Photo by Alexiaxx, via Wikimedia Commons
I’ve been following the story of Taylor Hall as the season progresses, particularly through Tyler Dellow’s attempts to un-vex the vexing year Hall is having (Parts I – II – III – IV). In Tyler’s second part, he notes three differences between this year and last year: fewer zone entries with a carry, poorer retrieval of dump-ins, and a lower shots-per-carry total. The latter, Tyler notes, is likely symptomatic of a larger emphasis on dumping-in, wherein a player carries to just inside the blue line before dumping. He quotes Dallas Eakins as suggesting that Hall, in-particular, seems to take this dumping-in approach to heart. I’d add that there’s a possibility that this is abbreviating potential offensive zone possession time, as overall Hall and the other Edmonton Oilers have dropped from nearly 50 seconds per shift to 47 seconds. Further to that point, Tyler noticed in the fourth part that the Oilers have seemed to adopt a tip-in dump-in, wherein the player in the neutral zone either redirects or chips, while standing in place, the puck into the offensive zone. Just based on the video evidence Tyler provided, this looks like an extraordinarily passive approach to the dump, equivalent to dumping and getting off the ice. In that latter scenario, you are unequivocally giving up possession. In the tip-in approach, you take your active close player and leave them in-place, in favor of a later-to-the-game forechecker. It would seem to me that you’d benefit from an active dump-and-chase forechecker.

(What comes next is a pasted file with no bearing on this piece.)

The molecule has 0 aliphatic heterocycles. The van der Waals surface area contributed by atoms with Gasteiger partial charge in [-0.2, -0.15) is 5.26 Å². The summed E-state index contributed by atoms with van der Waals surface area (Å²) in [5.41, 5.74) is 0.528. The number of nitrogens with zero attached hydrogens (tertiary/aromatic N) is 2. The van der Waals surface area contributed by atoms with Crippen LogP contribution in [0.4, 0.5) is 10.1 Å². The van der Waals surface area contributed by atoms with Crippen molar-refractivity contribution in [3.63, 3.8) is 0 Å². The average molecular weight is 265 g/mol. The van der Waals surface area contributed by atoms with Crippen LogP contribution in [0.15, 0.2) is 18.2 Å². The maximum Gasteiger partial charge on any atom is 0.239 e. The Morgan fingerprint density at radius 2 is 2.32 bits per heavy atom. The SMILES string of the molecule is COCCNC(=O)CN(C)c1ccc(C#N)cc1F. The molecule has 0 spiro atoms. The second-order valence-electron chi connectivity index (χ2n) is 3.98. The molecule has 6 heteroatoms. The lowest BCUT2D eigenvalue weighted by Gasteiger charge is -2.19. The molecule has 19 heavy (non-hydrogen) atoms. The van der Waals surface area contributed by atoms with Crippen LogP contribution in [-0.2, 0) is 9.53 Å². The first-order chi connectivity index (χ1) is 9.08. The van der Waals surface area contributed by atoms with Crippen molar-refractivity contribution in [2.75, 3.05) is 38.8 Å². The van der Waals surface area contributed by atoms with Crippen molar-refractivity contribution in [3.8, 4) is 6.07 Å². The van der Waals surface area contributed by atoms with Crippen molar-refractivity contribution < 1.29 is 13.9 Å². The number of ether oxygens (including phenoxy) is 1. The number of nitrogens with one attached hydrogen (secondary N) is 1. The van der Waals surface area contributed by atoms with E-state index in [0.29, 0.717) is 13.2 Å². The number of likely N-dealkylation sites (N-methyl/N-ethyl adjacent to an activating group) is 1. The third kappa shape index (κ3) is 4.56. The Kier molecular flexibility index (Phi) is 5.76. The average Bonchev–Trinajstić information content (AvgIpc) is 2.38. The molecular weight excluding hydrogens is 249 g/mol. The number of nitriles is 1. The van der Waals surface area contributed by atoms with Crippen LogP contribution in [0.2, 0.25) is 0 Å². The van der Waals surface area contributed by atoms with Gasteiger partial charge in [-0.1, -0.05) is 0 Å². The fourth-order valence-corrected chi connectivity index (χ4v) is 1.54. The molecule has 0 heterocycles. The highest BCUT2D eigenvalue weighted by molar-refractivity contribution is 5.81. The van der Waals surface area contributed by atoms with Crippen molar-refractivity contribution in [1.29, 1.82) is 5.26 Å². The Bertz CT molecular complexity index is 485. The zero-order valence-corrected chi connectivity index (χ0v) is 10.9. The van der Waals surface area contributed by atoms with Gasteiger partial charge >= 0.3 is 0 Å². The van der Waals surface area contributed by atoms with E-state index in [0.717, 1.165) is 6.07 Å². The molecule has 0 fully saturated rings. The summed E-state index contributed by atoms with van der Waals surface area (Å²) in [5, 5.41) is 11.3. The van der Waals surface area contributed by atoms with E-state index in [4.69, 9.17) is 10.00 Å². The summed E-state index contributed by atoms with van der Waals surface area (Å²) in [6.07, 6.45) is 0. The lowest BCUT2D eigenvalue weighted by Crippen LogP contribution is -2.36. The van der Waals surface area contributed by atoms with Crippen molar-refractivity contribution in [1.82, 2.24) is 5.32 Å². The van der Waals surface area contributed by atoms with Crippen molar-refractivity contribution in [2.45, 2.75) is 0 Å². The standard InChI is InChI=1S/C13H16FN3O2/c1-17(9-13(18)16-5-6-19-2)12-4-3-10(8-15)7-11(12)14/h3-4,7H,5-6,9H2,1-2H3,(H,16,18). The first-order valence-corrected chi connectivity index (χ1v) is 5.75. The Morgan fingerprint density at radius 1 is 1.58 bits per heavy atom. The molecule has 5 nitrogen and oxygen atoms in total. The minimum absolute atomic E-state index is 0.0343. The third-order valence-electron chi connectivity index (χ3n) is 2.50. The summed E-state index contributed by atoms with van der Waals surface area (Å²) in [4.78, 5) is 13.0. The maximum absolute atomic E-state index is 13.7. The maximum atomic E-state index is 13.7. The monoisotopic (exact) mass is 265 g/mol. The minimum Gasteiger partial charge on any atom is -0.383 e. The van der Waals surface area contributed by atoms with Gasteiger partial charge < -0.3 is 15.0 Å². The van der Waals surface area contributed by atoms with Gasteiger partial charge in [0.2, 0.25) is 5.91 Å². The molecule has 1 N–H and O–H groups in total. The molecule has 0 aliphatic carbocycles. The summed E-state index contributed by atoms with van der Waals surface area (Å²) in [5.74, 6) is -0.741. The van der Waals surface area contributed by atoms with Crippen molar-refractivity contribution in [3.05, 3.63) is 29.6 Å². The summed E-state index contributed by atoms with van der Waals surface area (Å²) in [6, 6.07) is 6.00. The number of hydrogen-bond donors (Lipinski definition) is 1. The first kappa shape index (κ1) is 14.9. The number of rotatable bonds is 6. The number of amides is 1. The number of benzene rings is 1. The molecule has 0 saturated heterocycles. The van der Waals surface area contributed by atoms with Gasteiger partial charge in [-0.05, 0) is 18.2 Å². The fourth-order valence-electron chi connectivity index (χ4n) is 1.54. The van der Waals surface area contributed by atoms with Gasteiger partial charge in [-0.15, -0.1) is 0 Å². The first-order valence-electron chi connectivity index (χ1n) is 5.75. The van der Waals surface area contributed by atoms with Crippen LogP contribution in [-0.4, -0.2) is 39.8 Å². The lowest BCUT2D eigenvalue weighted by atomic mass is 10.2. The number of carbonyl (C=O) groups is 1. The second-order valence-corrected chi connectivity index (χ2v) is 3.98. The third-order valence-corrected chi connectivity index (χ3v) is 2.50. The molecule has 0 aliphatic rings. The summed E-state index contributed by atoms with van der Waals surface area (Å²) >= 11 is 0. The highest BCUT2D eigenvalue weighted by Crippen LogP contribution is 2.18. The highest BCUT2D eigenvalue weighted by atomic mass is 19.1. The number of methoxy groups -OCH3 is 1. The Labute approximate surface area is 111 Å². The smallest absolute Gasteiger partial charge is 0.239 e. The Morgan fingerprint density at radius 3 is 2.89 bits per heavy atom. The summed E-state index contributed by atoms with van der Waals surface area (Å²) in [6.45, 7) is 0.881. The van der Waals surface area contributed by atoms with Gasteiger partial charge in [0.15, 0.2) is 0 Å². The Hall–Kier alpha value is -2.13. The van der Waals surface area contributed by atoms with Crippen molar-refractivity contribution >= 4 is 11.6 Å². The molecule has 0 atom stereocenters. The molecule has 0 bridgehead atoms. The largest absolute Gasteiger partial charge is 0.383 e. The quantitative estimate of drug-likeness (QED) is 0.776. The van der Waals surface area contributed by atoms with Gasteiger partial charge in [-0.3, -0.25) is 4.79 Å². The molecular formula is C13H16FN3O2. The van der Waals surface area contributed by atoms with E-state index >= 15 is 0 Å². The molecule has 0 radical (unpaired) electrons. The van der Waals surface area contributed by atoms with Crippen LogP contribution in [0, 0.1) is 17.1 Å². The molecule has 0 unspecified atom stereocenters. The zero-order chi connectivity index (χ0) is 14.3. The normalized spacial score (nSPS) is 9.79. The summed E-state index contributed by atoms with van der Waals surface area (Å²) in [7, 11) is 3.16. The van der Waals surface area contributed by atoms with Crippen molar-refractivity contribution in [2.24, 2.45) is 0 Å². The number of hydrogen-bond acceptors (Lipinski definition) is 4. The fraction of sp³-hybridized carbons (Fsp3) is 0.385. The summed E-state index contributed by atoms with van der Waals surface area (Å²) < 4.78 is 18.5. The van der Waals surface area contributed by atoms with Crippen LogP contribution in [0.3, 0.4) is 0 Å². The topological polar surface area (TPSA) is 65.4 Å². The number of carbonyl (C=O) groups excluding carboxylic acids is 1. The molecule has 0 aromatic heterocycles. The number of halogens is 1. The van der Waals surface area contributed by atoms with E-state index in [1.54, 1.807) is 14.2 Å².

There are a couple of others irons you can put in the fire, including variance of CF% (a 5% swing is not unheard-of, particularly moving from a 48 to a 56-game sample), potential fatigue from increased playing time (he’s taken on some penalty kill minutes and more even-strength minutes this year), and the swapping out of Ales Hemsky as a linemate (for Sam Gagner). The tougher competition, for me, is essentially washed out by a bump up in offensive zone starts. I don’t see evidence of recording bias, either. I suspect a couple potential, additional things: 1) the drop-off is right there with the Ovechkin-Dale Hunter drop-off, so there might be some player vs. system aggravation, and 2) some fatigue issues related to the early-season knee injury. Injuries aren’t just about pain, they can also compromise strength and endurance. A guy like him, who has had injury issues in the past, does not want the “soft” label (you’ve seen what that’s done to Hemsky’s time in Edmonton), and might not want to admit it to the media or himself.
Up to this point, you’ve seen Dellow’s and my own introspection into what appears to be a poor possession season from Taylor Hall. Enter David Staples.
Immediately, the modus operandi is clear: if Staples had to choose between a measure and a man, he would pick the man. Good for him. Now tired of real people, and their work, Staples then builds up a straw man that sings Corsiatto (in “What I’ve Often Read”), who has decided that the only measure of Taylor Hall is CF%. This fool has never considered the possibility that Taylor Hall is not responsible for every shot-for or against that occurs while he is on the ice. Me personally, and most of the rest of the stats folk I read, would grant him that yes, Hall is not responsible for all of those.